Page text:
The 95 percent figure is backed up by an analysis of the 2016 American Community Survey’s health insurance data by the Georgetown University Health Policy Institute.

"According to the data, the insured rate among children under age 19 is now at an all-time high of 95.3 percent. This continues the upward trend of the children’s insured rate since 2008," the Georgetown policy institute wrote in a blog post in September 2017.

The figure is also supported by data from the Kaiser Family Foundation, which tracks health insurance coverage for children.

Families USA, which advocates for health care consumers, called the CHIP program "a vital part of our nation’s health care system" in a fact sheet describing the program.

Also, in July 2017, the Los Angeles Times published an in-depth report on children’s health insurance in the United States. It concluded "The percentage of children who lack health insurance has been falling steadily for two decades, in large part because of the expansion of public programs such as Medicaid and CHIP."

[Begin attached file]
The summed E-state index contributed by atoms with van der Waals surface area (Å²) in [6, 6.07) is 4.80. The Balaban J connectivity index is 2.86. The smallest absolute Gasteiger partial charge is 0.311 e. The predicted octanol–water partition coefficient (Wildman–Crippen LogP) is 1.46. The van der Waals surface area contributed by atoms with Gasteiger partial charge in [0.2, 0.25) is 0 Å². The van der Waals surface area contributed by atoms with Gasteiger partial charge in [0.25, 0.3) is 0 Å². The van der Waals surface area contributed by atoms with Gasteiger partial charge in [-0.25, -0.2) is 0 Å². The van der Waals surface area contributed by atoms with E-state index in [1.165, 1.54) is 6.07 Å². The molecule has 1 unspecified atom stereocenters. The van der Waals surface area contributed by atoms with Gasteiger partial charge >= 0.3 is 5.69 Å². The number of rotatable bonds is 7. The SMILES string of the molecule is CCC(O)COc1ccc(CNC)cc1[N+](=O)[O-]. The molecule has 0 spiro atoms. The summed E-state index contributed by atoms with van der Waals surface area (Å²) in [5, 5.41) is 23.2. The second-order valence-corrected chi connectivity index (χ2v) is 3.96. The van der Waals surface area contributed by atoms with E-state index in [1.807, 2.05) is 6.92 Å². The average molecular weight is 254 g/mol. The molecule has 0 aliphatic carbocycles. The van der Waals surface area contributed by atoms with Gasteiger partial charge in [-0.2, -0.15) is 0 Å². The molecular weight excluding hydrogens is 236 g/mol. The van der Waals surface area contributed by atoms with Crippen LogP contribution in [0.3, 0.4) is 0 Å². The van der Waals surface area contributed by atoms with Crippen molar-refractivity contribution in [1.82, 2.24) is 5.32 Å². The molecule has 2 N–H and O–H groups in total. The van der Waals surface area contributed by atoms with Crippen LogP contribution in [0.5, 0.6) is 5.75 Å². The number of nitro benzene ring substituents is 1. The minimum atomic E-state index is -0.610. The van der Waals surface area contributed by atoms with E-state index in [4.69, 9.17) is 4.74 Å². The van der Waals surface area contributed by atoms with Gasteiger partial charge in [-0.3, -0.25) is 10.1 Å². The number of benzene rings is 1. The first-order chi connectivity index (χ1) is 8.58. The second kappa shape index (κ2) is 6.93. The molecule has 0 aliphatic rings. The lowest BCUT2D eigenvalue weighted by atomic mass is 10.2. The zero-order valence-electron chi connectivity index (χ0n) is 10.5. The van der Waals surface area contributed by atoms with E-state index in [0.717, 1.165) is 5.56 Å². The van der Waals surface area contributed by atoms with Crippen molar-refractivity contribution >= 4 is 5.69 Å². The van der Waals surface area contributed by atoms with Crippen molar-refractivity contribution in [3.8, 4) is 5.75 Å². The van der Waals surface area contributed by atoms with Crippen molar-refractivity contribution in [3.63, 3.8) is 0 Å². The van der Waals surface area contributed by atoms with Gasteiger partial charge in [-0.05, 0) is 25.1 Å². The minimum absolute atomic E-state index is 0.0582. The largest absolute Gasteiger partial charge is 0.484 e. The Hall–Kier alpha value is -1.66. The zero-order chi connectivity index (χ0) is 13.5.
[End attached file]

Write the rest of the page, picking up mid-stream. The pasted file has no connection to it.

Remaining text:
"There were only 32 minutes that whole year of 2016 on television, on the main networks, both broadcast and cable, talking about policy." 

Clinton made this claim at the UC Davis speech while talking about what she in the past has "described as "a decline of serious reporting on policy." She also added that this decline "got much worse in 2016."

Based on an investigation by the national PolitiFact of similar claims in Clinton’s book, she appears to be right.

Here’s PolitiFact’s analysis:

Calling herself "an unapologetic policy wonk," Clinton bemoaned the triumph of superficial news over true substance. For her, the main impact was too much coverage of her email troubles and too little of immigration, taxes, trade and other big policy issues.

Specifically, she wrote, "In 2008, the major networks’ nightly newscasts spent a total of 220 minutes on policy. In 2012, it was 114 minutes. In 2016, it was just 32 minutes."

This traces back to the work of Andrew Tyndall, a private analyst who logs what the three major networks -- ABC, NBC and CBS -- cover each evening on their national news broadcasts. Tyndall’s stats rely on his personal judgment but his work is cited regularly by media reporters.

A separate, broader analysis of general election news coverage lends further weight to Clinton’s complaint. A report from Harvard’s Shorenstein Center on Media, Politics and Public Policy found that the policy positions of the candidates accounted for 10 percent of all news stories.

PolitiFact has rated nearly 300 statements by Hillary Clinton on its Truth-O-Meter. Visit the national website for more about Clinton’s record with the truth.